Essential Management Skill: Follow Up

Essential Management Skill: Follow Up
September 3, 2012 Leslie Juvin-Acker

Have you noticed after a friend or colleague asks for help and you agree or have followed through with your part, they fall off the face of the map? Time goes on and still no follow-up. You or someone you have done this to is left hanging waiting to hear from you. As a consequence, relationships and trust fall apart.

What Is Follow Up?

Following up is a communication and leadership skill that often goes neglected and under exercised.  Follow up is done by simply returning calls, emails, and closing conversations with appropriate endings or updates that all parties in involved can take away a mutual understanding.

When used constructively, following up keeps people informed and helps others feel as if projects and situations are properly handled and concluded. Proper follow up shows consideration for others’ time, resources, and relationships. On the personal side,  this could even be said for even following up with friends and family to thank them for gifts and kindness.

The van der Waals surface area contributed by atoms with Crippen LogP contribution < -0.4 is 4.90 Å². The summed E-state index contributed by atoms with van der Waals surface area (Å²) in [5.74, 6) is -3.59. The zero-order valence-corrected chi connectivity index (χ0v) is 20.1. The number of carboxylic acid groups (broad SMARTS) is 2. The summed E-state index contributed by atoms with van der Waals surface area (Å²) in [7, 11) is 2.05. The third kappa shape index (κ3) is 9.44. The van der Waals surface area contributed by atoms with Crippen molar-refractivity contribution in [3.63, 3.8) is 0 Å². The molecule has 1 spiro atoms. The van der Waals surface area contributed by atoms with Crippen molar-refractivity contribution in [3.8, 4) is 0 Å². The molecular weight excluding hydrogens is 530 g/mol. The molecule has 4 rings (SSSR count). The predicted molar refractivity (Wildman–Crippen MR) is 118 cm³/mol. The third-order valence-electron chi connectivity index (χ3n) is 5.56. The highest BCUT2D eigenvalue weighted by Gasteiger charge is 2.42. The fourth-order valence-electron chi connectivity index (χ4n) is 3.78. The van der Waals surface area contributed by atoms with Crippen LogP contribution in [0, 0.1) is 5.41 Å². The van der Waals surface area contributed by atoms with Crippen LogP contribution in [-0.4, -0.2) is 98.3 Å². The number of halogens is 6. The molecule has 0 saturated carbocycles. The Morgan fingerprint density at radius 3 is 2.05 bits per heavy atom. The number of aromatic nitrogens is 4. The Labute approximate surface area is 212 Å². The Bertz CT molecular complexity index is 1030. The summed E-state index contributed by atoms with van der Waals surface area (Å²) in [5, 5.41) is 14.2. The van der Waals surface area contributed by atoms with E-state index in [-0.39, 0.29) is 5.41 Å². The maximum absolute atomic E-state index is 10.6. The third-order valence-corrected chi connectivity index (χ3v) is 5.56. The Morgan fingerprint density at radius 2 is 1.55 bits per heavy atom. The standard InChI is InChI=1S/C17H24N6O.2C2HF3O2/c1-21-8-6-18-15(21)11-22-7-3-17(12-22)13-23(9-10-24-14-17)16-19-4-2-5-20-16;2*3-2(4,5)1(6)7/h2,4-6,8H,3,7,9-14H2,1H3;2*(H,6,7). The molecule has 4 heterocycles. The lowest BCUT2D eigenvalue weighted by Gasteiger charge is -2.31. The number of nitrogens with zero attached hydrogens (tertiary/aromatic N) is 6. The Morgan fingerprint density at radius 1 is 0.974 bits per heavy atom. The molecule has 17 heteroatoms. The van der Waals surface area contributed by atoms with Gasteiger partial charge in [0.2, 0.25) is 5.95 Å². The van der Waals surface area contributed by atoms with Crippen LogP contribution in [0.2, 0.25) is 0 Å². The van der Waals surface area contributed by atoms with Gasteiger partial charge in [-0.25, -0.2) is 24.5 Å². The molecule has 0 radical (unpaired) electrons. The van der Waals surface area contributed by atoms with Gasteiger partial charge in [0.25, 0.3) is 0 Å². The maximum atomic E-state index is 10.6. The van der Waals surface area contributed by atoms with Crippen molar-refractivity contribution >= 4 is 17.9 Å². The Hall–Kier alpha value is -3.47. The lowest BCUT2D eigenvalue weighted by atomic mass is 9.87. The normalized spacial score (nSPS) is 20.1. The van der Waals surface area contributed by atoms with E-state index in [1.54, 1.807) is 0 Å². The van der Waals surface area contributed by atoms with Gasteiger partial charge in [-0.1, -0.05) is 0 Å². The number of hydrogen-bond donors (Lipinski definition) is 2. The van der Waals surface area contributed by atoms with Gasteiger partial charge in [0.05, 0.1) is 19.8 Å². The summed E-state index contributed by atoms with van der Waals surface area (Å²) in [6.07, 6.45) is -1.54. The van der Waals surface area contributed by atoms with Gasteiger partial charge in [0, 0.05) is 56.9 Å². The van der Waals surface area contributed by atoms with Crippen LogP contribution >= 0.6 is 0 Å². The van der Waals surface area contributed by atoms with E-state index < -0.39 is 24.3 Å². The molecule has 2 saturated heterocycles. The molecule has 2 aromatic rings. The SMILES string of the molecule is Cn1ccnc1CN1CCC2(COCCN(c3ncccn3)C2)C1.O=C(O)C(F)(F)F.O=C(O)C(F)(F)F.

What Happens When We Don’t Follow Up?

When we don’t follow up with others, it appears rude, arrogant, and inconsiderate of the time and feelings of others. Others can interpret this behavior as self-centered and displays a “what’s in it for me” attitude. People are left feeling frustrated, angry, and confused by our miscommunication.

How Can I Ensure I Follow Up?

Follow up is essential. Especially in a timely matter – as soon as you receive a note, get more news, make progress or learn of obstacles. If you’re worried about a time, just follow up as quickly as you can. Keep others in the look with small notes and communications. Follow up doesn’t take much time – just a few minutes at least – to make calls, send notes and finish or continue conversations. When it comes to a tough project or situation, and little has progressed or things are moving slowly, give others a heads up.

Take a few minutes to send a quick email or message to keep your colleagues or friends or family. Call them with news – positive or negative – it doesn’t matter – follow up helps us continue to resolve problems and situations. The point of following up is to either create endings or make steady progress that everyone can feel good about. Mutual understanding is key. By avoiding and ignoring others, we close off our awareness of the negative image and lack of communication skills we possess as your lack of follow up is a representation of your relationship and leadership skills.

Following up is an essential skill to resolve problems, maintain strong relationships, and communicate ourselves clearly and positively.